The History of DSEI

Woman stands behind display stall covered with gunsDSEI just doesn’t seem to be able to keep out of trouble. Since the arms fair was created out of the old British Army and Navy equipment shows and with UK arms control laws leakier than a sieve, DSEI has increasingly come to reflect the increasingly profit-oriented, international bent of the arms trade, where anything can be sold to anyone- as DSEI’s controversial history shows:


DSEI opens it’s doors on the same day as the September 11th atrocities. While the world watched the pictures from the Twin Towers aghast, inside the ExCeL centre the arms fair was in full swing. One person present remembered it as “surreal.  Utterly incredible and shocking…the arms dealers were still driving up. That disgusted me more than anything.” [“It opened my eyes. I realised I had to do something.”, CAAT Blog]


DSEI’s organisers ask companies not to bring cluster munitions to DSEI as these are “not suitable for the UK market”. [Cluster bombs shut out of arms fair,] Even so, The Guardian find cluster munitions on offer at DSEI under a different name by Israel Military Industries Ltd.

The weapons were especially embarrassing as the British Army had recently been using them in the Iraq war- the Ministry of Defence said the army fired more than 2,000 Israeli cluster munitions during the battle for Basra. [Welcome, This Way for Cluster Bombs,]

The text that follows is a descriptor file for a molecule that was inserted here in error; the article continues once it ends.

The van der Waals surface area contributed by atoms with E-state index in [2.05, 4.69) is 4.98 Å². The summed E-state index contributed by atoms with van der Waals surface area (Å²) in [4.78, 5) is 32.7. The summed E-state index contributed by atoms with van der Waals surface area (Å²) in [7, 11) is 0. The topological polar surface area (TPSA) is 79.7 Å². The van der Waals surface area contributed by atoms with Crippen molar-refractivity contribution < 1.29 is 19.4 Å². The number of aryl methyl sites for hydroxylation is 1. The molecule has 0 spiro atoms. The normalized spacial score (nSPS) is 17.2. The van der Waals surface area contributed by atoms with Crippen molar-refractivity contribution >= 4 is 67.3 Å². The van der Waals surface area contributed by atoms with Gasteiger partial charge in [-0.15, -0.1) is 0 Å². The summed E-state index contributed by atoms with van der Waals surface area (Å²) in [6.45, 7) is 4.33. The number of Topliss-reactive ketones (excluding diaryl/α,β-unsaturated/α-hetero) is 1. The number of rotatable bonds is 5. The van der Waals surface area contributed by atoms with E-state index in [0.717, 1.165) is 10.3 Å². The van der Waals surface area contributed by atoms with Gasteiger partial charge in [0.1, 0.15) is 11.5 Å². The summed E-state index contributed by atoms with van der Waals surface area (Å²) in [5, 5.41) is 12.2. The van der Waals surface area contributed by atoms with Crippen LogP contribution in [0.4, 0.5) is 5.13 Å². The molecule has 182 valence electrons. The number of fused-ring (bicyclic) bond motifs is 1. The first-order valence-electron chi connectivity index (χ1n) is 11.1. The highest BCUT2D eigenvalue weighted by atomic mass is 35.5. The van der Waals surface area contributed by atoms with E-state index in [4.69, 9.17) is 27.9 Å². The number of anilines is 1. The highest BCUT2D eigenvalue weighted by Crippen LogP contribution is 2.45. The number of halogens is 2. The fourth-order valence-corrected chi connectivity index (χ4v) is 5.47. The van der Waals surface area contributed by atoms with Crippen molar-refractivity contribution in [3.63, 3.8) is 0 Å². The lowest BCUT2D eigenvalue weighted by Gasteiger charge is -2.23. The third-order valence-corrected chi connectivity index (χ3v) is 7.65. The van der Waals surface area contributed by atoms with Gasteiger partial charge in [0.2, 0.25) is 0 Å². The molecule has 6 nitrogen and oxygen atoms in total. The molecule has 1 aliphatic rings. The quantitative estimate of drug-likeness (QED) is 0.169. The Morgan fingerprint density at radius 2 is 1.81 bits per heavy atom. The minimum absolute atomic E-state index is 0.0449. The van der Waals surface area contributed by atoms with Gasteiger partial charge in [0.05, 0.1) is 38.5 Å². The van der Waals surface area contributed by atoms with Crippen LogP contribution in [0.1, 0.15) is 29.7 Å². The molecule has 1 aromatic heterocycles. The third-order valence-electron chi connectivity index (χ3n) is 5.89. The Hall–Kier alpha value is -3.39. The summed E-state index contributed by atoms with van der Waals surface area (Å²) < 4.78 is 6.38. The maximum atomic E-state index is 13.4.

Cluster bombs remain on offer although the company offering them, Denel, reassuring say “I believe we would only export them to stable, mature sort of countries”, and a DSEI spokesman attempted to give some perspective by pointing out “there are far worse weapons, you know” [Cluster bombs on offer at arms fair despite sales ban,].

One third of all recorded cluster munitions casualties are children. The comedian Mark Thomas is offered electro-shock weapons (classified torture equipment in UK) by three companies at the fair. [Further memorandum from Mark Thomas,]


DSEI opens once again in the ExCeL centre, despite a unanimous vote from the local council condemning it. In a report on DSEI, Newham council said “we felt considerable disquiet that an international arms exhibition should be held in a borough which celebrates the fact that over half its residents come from diverse cultural backgrounds.

We also considered it inadvisable to hold such an exhibition on and around 11th September. We further questioned the wisdom of holding such an event in a residential area”, noting that “the people of Custom House had to bear the brunt, from school children to the elderly”.

See also CAAT press release: Arms fair opens in London to wave of protest.


The invite list for DSEI sports an all-star cast of dictatorships and human rights abusers with official invites for the fair, including Colombia, China, Iraq, Pakistan, Saudi Arabia and Vietnam- all of whom are identified as “major countries of concern” in the Foreign Office’s Human Rights report and despite China being under an EU arms embargo since the Tiananmen square massacres. Angola was invited despite widespread poverty and being in the process of reconstruction following 40 years of conflict. [Buyers at DSEI, CAAT]


The fact that Bahrain, Egypt, Saudi Arabia and others had all turned their weapons on civilian populations to suppress democracy protests since the start of the year was no deterrent to inviting them to shop for more at the arms fair. Caroline Lucas MP exposed that illegal cluster munitions were once again being promoted at the fair. A diverse week of protests and direct action took place.

Related links

DSEI action history (Disarm DSEI)

Bomb damage on Cundy Road, Custom House.